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RERA Rental Increase Calculator: All you need to know

RERA (Real Estate Regulatory Authority), a division of the Dubai Land Department, offers a rental increase calculator to assist landlords and renters in determining if a proposed rental increase is permissible.

The 2016 RERA Index has recently been released, and many Dubai residents are wondering if they should expect rental hikes or cutbacks from their landlords this year. Here’s a quick explanation for individuals who don’t understand how the RERA rental increase calculator works.

 

How does the RERA Rental Increase Calculator work?

H.H Sheikh Mohammed bin Rashid Al Maktoum, the ruler of Dubai, issued Decree No. 43 of 2013 in December 2013 to regulate rental rises and prohibit unauthorized rental increases in order to prevent the market from outpricing itself.

The rental calculator is based on the RERA rental index, which is updated yearly (the most recent update was in January 2016), and the rental recommendations in the index are valid for all rental properties in Dubai for the whole year.

The RERA rental increase calculator allows landlords and renters to enter facts about their property and receive answers indicating whether or not a rental increase is applicable. Landlords are urged to use the rental calculator when considering a rental increase to verify they are within the law, and renters are encouraged to use the calculator if they get a notice to increase their rent.

 

The RERA rental calculator requests the following information:

  • Regardless of whether the facility is residential, commercial, industrial, or staff housing
  • Expiration date of the tenancy contract
  • The property’s main area (Deira, Bur Dubai which refers to elsewhere in Dubai or whether it is a freehold property)
  • Type of property (apartment or villa)
  • Area (community or subcommunity)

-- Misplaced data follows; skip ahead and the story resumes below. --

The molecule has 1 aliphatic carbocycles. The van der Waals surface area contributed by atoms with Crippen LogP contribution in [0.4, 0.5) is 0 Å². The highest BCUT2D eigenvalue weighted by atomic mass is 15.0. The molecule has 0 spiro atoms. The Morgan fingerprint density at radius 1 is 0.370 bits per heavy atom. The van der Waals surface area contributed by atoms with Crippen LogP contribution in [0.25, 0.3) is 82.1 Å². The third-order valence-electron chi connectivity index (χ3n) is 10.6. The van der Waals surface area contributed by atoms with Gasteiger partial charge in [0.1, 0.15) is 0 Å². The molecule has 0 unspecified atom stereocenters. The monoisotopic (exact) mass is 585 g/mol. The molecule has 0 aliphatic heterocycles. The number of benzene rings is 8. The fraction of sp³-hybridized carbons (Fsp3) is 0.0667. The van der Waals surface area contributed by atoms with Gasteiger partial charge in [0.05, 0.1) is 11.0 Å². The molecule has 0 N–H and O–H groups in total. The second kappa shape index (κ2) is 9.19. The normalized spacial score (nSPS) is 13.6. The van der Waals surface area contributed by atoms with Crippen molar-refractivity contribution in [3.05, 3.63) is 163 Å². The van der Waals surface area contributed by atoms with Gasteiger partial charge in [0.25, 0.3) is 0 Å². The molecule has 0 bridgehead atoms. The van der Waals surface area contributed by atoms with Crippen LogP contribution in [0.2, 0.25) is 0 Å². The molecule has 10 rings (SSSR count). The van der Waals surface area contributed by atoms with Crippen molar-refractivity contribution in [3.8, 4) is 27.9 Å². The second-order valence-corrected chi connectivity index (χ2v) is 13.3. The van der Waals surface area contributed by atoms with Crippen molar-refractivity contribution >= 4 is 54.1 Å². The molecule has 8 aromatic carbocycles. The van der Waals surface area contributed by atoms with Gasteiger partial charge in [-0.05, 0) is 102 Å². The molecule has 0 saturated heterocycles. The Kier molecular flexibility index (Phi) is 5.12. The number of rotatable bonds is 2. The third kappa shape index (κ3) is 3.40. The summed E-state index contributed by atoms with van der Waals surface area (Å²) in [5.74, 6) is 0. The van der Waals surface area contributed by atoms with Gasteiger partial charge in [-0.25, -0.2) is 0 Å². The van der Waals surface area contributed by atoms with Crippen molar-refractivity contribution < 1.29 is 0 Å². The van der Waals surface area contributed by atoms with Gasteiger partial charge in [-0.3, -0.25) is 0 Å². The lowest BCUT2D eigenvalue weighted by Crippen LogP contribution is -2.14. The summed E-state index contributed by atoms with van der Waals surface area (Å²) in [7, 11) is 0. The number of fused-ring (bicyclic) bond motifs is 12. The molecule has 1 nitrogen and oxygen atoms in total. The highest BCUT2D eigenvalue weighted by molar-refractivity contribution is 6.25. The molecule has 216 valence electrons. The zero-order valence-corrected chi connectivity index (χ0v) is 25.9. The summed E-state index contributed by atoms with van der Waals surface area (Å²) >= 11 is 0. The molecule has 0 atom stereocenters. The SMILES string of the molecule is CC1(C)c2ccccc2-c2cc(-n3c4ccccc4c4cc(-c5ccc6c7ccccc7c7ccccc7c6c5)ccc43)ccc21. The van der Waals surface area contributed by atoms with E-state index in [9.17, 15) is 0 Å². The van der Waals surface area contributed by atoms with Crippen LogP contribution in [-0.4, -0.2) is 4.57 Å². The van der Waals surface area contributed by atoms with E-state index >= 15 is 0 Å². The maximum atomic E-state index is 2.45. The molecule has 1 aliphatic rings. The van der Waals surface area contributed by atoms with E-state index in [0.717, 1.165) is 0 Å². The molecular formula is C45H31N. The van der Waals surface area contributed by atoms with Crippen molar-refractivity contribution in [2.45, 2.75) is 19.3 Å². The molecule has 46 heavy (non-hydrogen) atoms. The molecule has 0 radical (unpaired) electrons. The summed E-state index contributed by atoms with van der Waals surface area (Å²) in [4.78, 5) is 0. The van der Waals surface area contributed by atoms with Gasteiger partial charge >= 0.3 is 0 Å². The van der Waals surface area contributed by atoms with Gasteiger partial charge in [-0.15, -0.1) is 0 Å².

• Bedrooms available
  • Annual rental amount as of now

 

However, there are certain critical factors that the RERA rent calculation does not consider:

  • The building/age unit’s
  • Condition of the building
  • Facilities that are available
  • Floor level
  • The calculator compares the price of your home to the average price of comparable homes in your region.

 

How much can my rent be raised?

The RERA rental index uses a graded structural approach as of January 2016:

  • There will be no increase if the existing yearly rent is less than 10% of the determined market value.
  • The maximum rental increase applicable is 5% if the existing yearly rent is between 11% and 20% less than the assessed RERA market value.
  • If the existing yearly rent is between 21% and 30% less than the determined RERA market value, the maximum rent increase is 10%.
  • The maximum rent increase allowable is 15% if the yearly rent on the property is 31% to 40% less than the determined RERA market value.
  • The maximum rent increase allowable is 20% if the yearly rent on the property is more than 40% less than the RERA determined market value.

 

When is it permissible to raise the rent?

If your property is eligible for a rental increase, your landlord must provide you with written notification that is notarized 90 days before your contract renewal. It can be presented to you directly, left at your door, or sent by registered mail.

If the landlord fails to provide you with a written, notarized notice within the specified 90-day period, you are not required to accept the rate increase.

 

What should I do about illegal rent increases?

Unfortunately, despite the legislation and the availability of the rental increase calculator, some landlords will attempt to raise rent when they are not permitted to do so – or will raise rent over what is permitted by law.

If the rental calculator suggests that an increase in rent is excessive or simply not permitted, but the landlord insists on raising rent, the tenant should try to negotiate with the landlord and use the rental calculator as evidence.

If the conversations fail to yield results, the tenant has the right to file a rental increase challenge with the Rental Dispute Settlement Centre, where the case would be handled appropriately.

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